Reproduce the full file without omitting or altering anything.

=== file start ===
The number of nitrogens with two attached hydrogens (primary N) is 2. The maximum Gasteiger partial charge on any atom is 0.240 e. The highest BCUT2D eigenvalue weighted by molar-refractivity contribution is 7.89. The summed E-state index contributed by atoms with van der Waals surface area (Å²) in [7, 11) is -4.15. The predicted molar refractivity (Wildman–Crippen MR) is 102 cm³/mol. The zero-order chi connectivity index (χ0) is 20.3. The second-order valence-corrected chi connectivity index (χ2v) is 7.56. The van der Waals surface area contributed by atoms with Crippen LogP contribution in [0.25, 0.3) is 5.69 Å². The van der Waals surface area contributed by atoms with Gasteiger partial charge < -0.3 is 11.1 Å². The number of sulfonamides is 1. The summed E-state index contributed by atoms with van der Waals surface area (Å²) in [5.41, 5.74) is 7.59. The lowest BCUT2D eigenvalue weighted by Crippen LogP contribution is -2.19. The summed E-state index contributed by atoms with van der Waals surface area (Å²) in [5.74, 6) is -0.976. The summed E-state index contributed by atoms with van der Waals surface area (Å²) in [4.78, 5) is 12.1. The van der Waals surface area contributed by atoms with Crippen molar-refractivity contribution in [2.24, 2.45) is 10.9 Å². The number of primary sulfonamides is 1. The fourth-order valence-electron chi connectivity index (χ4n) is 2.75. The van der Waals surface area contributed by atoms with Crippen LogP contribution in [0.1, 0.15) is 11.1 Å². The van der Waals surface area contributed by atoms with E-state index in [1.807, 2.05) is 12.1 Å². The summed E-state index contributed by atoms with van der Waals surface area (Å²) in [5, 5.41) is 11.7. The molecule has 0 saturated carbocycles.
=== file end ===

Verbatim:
The number of nitrogens with two attached hydrogens (primary N) is 2. The maximum Gasteiger partial charge on any atom is 0.240 e. The highest BCUT2D eigenvalue weighted by molar-refractivity contribution is 7.89. The summed E-state index contributed by atoms with van der Waals surface area (Å²) in [7, 11) is -4.15. The predicted molar refractivity (Wildman–Crippen MR) is 102 cm³/mol. The zero-order chi connectivity index (χ0) is 20.3. The second-order valence-corrected chi connectivity index (χ2v) is 7.56. The van der Waals surface area contributed by atoms with Crippen LogP contribution in [0.25, 0.3) is 5.69 Å². The van der Waals surface area contributed by atoms with Gasteiger partial charge < -0.3 is 11.1 Å². The number of sulfonamides is 1. The summed E-state index contributed by atoms with van der Waals surface area (Å²) in [5.41, 5.74) is 7.59. The lowest BCUT2D eigenvalue weighted by Crippen LogP contribution is -2.19. The summed E-state index contributed by atoms with van der Waals surface area (Å²) in [5.74, 6) is -0.976. The summed E-state index contributed by atoms with van der Waals surface area (Å²) in [4.78, 5) is 12.1. The van der Waals surface area contributed by atoms with Crippen molar-refractivity contribution in [2.24, 2.45) is 10.9 Å². The number of primary sulfonamides is 1. The fourth-order valence-electron chi connectivity index (χ4n) is 2.75. The van der Waals surface area contributed by atoms with Crippen LogP contribution in [0.1, 0.15) is 11.1 Å². The van der Waals surface area contributed by atoms with E-state index in [1.807, 2.05) is 12.1 Å². The summed E-state index contributed by atoms with van der Waals surface area (Å²) in [5, 5.41) is 11.7. The molecule has 0 saturated carbocycles.